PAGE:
A police escort took Edwulf to Three Counties Equine Hospital, near Tewkesbury. He recovered within a couple of days and returned to Ireland, to the relief of O’Brien.
“From the second the incident happened, for every moment afterwards, 100 per cent was put towards helping him,” the trainer recalled. “From the stewards at the nearest fence, to the vets on the track, to the veterinary hospital and then back to Ireland, the level of care was fantastic, top-class.
“Edwulf was treated with the upmost of everything and I couldn’t speak more highly of it. Horses get as high a class of treatment as any person and they probably get it quicker. I knew that when he headed for the hospital he was going to get tip-top attention. I knew he was in the best of hands.”
It was that level of care that provided the basis for the remarkable when, 11 months after his collapse, Edwulf won the Irish Gold Cup at Leopardstown.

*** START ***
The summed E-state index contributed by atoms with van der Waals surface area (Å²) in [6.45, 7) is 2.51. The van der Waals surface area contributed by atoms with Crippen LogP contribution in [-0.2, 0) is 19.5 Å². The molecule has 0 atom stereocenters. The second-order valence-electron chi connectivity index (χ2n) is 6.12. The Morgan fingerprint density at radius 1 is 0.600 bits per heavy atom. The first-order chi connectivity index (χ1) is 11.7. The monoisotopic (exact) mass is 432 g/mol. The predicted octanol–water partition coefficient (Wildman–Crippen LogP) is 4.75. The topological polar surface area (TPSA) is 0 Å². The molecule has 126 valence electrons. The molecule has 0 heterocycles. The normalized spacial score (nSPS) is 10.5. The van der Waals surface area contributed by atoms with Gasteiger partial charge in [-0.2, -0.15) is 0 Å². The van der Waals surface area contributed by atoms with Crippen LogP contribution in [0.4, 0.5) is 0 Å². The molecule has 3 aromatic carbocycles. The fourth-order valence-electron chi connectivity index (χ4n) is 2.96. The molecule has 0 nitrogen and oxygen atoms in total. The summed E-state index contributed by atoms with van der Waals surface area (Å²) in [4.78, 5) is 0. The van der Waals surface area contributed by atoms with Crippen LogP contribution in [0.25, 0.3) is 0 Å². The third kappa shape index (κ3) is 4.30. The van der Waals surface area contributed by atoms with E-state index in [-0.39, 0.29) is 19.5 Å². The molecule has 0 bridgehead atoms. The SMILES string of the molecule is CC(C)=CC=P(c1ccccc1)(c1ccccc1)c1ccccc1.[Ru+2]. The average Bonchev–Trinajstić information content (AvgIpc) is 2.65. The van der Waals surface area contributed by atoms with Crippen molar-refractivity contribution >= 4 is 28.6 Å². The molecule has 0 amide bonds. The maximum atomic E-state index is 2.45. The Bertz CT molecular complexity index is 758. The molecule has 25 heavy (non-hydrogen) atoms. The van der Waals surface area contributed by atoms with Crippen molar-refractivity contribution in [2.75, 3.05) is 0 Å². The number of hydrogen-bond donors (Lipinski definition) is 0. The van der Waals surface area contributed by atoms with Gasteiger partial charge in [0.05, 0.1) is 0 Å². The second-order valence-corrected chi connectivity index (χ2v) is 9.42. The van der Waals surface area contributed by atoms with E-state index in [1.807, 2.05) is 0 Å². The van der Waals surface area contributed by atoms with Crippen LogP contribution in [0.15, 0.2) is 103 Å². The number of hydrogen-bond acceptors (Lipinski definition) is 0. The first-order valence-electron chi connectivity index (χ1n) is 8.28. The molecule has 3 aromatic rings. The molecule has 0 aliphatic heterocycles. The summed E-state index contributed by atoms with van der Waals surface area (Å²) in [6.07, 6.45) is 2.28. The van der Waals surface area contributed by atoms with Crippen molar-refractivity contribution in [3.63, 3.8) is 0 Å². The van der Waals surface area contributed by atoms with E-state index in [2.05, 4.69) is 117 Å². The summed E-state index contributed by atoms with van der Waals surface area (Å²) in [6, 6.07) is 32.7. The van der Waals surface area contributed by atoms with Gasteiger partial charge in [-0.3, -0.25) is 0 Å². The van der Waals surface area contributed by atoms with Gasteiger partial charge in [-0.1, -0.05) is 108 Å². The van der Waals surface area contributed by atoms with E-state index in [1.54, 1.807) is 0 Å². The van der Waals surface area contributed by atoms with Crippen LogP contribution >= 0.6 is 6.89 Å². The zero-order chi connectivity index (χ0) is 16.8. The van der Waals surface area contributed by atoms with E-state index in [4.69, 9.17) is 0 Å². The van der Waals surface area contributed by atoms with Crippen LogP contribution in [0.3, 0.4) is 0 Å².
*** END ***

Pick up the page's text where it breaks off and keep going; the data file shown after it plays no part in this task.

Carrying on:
“Whatever the vets said I took as gospel and the way he was dealt with gave me the confidence to believe,” said O’Brien. “The vets all said that there was no higher risk of what happened to him happening again than to any other horse on any other day. When I heard that I had the confidence to come back with him.
“We went slowly and took it day by day and he was going to tell us. But that was only possible because of the care he got at the track and after he left the track.
“We wanted to bring him along slowly and give him every opportunity to do something on the track. The horse was in very good form and very sound. Edwulf loves his racing and it wouldn’t have been fair to just throw him out in the field. It wouldn’t have made sense.